where ψ(.,.,.) is the Tricomi confluent hypergeometric function as defined in [43], Eq. (9.211.4), and \(D=\bar \gamma _{z}\Delta _{1}\). The closed-form expression does converge and can easily be plotted in Matlab or other simulation software. For different values of \(\bar \gamma _{z}\), it can be seen that the SER varies. The average end-to-end error probability from node 1 to node 2 is
$$\begin{array}{*{20}l} \bar P_{\text{ete}1\rightarrow2|S_{I}} \approx P_{\text{relay}|S_{I}}+\bar P_{r\rightarrow s_{2}}(1-P_{\text{relay}|S_{I}}) \end{array} $$

3.2 AF performance evaluation

The performance without an intruder with P a=0 is evaluated next.

3.2.1 Performance with no intruder

In order to evaluate the error probability, the outage probability needs to be calculated. The method described in [32] is used here. Let \(X=\frac {P_{S}|H_{1}|^{2}}{\sigma ^{2}}\), \(Y=\frac {P_{S}|H_{2}|^{2}}{\sigma ^{2}}\). By substituting (12) into (15) without the intruder term and applying algebraic manipulation, it can be shown that the effective SNRs at the two users are given by
$$ \begin{aligned} \gamma_{1}=\frac{XY}{2X+Y+1}\\ \gamma_{2}=\frac{XY}{2Y+X+1} \end{aligned} $$
It has been shown in [44] that γ 1>γ 2 if Y>X and γ 2>γ 1 if X>Y. Therefore, the outage probability is expressed as
$$ \begin{aligned} P_{\text{out}}&= P(\text{min}\{\gamma_{1},\gamma_{2}\}<\gamma_{\text{th}})\\ &=1-P(\gamma_{1}>\gamma_{\text{th}},\gamma_{2}>\gamma_{\text{th}})\\ &=1-P(\gamma_{1} > \gamma_{\text{th}}|X > Y)-P(\gamma_{2} > \gamma_{\text{th}}|Y > X)\\ &=1- (P_{1}+P_{2}) \end{aligned} $$
Next, using [32] and [44], and after some simple algebraic manipulations, P 1 can be written as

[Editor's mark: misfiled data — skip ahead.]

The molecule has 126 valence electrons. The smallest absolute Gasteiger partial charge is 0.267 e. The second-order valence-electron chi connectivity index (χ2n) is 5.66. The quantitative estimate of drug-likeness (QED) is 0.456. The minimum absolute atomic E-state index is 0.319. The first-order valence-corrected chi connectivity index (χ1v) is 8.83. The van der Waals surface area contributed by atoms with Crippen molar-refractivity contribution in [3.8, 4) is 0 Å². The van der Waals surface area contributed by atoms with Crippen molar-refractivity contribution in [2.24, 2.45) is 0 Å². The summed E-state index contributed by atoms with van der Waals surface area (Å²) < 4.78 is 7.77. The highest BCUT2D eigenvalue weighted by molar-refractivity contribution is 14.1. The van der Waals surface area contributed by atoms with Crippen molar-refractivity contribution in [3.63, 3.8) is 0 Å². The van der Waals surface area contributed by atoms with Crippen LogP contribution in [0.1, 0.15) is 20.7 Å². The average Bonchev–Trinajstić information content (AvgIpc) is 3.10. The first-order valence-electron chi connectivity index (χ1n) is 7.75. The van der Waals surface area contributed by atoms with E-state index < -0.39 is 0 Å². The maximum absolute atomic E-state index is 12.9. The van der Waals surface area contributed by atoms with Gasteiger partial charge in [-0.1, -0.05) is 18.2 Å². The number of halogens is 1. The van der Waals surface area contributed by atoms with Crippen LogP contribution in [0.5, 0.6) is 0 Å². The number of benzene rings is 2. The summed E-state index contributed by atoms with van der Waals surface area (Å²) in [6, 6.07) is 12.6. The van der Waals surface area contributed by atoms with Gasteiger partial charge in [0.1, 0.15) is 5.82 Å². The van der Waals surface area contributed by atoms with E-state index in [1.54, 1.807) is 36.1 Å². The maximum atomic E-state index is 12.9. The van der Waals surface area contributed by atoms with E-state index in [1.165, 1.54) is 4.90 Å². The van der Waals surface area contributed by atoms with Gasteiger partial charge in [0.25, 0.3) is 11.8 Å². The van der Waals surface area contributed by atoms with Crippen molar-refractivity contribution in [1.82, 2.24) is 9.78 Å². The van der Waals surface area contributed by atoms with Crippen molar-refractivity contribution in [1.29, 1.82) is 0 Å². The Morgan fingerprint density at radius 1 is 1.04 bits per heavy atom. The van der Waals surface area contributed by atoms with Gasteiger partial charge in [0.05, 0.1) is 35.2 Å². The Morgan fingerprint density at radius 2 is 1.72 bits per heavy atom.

$$\begin{array}{*{20}l} P_{1}=&P\left\{X>\text{max}\left[Y,\frac{\gamma_{\text{th}}(1+Y)}{Y-2\gamma_{\text{th}}}\right], Y>(2\gamma_{\text{th}})\right\} \end{array} $$
$$\begin{array}{*{20}l} =& \int_{2\gamma_{\text{th}}}^{\infty}\int_{\max{\left(y,\frac{\gamma_{\text{th}}(1+y)}{y-2\gamma_{\text{th}}}\right)}}^{\infty} f_{X}(x)dxf_{Y}(y)dy \end{array} $$
where f X (x) and f Y (y) are the PDFs of the Rician-distributed random variables (RV) X and Y, respectively. P 2 can be calculated in a similar manner. The limits on the integral comes from the conditions in (47). Since evaluating (50) is a cumbersome task, for high SNRs, the integration region of the variable x can be reduced to (y,). It can be shown that the average SER of the network can be expressed as (51). Here, \(\Delta _{1}=\left (\frac {1+K}{\bar \gamma _{x}}\right)\); \(\Delta _{2}=\left (\frac {1+K}{\bar \gamma _{y}}\right)\); Δ 3=Δ 1+Δ 2; γ x , \(\bar \gamma _{y}\) and \(\bar \gamma _{z}\) are the average SNRs for user 1, user 2, and intruder, respectively; and n!! is expressed as